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SEAARC - Editorial




Author: Sergey Nagin
Tester: Shiplu Hawlader
Editorialist: Praveen Dhinwa




combinatorics, binary indexed trees, sqrt decomposition.


You are given n points. Color of i^th point is color[i]. Each pair of points with same color is joined by an arc of that color. You need to find total number of intersections between the different colored arcs.


Let c[x] denote the number of occurrences of color x in the array color.

Suppose you calculate total number of pair of arcs, call it V1. You also calculate total number of intersections between pair of arcs with same colored arcs, call it V2.

Calculating V2

For calculating V2, we will iterate over each color and we will try to find number of intersection for each color. Suppose the current color is X. Let us say that we have Y points having color equal to X. Then we can observe that total number of intersections will be C(n, 4), where C represents binomial coefficient.

You can write a brute force over small value of n and searching the sequence on OEIS will yield you the required formula.

Though the reasoning behind the formula is not difficult too. An Intersection of two arcs corresponds to selection of 4 points i, j, k, l such that k lies between i and j exclusive (i < j and k > i and k < j) and l > j. So we will select 4 different indices in from 1 to n and the indices will correspond to i, j, k, l when they are sorted in increasing order. So total number of ways of selecting 4 indices/ values from 1 to n is C(n, 4).

Calculating V1

The pair of arcs can be in these 3 possible ways.

  • ABBA. Here the arc going from A to A is including the arc from B to B. In other words, the arcs going from B to B is being included by the arc going from A to A. Call such number of pair of arcs S1.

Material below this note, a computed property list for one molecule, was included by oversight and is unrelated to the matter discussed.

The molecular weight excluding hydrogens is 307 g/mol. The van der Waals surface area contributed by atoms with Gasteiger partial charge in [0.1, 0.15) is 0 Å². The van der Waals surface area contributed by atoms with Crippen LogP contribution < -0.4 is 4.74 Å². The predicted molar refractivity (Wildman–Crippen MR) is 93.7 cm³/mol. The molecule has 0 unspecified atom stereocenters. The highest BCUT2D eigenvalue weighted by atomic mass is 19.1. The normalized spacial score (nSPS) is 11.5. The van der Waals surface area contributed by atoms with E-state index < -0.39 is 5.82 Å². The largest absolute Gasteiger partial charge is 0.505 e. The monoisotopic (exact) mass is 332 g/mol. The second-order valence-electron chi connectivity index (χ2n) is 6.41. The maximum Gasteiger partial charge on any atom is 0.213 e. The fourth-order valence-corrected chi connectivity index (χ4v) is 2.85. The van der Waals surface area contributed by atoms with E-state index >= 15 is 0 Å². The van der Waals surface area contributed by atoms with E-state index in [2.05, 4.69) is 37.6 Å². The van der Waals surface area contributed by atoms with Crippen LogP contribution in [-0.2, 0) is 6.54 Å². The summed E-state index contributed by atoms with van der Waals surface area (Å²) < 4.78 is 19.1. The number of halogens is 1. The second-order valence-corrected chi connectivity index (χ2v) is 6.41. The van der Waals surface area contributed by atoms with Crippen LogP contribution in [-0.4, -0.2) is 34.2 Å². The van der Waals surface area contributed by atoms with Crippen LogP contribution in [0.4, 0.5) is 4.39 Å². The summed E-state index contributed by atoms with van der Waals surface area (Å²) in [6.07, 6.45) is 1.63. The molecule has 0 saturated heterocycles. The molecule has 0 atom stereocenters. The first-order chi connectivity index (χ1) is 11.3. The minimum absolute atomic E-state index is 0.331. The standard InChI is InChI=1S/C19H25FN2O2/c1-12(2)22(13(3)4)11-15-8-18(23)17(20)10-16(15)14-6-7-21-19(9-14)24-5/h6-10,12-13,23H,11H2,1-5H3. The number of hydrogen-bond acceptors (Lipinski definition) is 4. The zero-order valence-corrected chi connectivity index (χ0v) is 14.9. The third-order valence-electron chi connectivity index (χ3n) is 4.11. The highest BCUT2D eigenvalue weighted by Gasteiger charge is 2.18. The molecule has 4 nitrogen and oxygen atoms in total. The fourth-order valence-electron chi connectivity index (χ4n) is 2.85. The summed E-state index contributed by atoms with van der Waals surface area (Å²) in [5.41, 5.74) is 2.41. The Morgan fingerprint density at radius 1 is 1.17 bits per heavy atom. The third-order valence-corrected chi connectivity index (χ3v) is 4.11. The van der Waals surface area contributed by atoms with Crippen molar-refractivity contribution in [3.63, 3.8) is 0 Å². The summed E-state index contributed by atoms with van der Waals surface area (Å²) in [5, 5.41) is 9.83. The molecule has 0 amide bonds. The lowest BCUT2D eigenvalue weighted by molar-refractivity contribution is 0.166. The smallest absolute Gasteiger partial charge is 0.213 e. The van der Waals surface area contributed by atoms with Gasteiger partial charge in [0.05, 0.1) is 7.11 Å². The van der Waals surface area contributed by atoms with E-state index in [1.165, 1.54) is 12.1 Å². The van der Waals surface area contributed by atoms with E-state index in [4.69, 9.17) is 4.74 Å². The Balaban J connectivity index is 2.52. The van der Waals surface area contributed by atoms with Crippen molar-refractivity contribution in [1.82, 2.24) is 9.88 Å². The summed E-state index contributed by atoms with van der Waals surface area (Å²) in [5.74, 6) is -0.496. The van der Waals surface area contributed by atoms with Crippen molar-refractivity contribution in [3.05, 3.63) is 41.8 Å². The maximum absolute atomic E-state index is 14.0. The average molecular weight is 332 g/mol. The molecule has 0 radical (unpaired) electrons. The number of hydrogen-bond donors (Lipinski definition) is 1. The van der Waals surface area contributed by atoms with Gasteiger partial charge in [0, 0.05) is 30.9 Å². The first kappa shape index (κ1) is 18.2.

• AABB. Here the arc going from A to A is completely separate (excluded arcs) from the arc from B to B. Call its value S2.
  • ABAB. Here the arc going from A to A is intersecting with the arc from B to B. Call its value S3.

Total sum of the 3 values will be V1. ie V1 = S1 + S2 + S3.

We can easily find V1 as V1 is the total number of pairs of arcs between different colors. For two fixed pair of colors x, y total number of pair of arcs such that one of the arc has color x and other y will be (c[x] * (c[x] - 1) / 2 * c[y] * (c[y] - 1) / 2).

So V1 will be sum(c[x] * (c[x] - 1) / 2 * c[y] * (c[y] - 1) / 2, 1 <= x, y <= N && x < y).

The sum could be easily found by maintaining prefix sum of c[y] * (c[y] - 1) / 2.

Please note that in any of pseudo codes, no modulo operation is shown, You should be careful about modulo operation while writing your code.

Pseudo code

// Calculation of V1.
long long V1 = 0, prefSum = 0;
for (int Num = 1; Num <= 100000; Num++){
    Ans += prefSum * (c[Num] * (c[Num] - 1) / 2);
    // now update prefSum.
    prefSum += c[Num] * (c[Num] - 1) / 2;

Note that answer of our problem is S3. As we have already found V1, we simply need to find S1 and S2, Answer of our problem will be S3 = V1 - S1 - S2.

Calculating S1

Recall definition of S1.
In case of ABBA, Here the arc going from A to A is including the arc from B to B. In other words, the arcs going from B to B is being included by the arc going from A to A. Call such number of pair of arcs S1.

Assume that we fix a color x such that c[x] > sqrt(n). We can consider this number equal to 300 (As 300 * 300 = 9 * 10^4) throughout our analysis. So fix color x such that c[x] > 300.

When c[x] > 300 and c[y] > 300
So we will count number of arcs which are included by our color x.

Now let us fix some color y. Let us say that we have some places p[1], p[2], , p[L] such that col[p[i]] = y. We can easily know number of colors between p[1] and p[2], between p[2], p[3] etc. For that we can maintain a list of positions for each color where the color occurs, then by doing a binary search, we can easily find the number of colors between any range [L, R].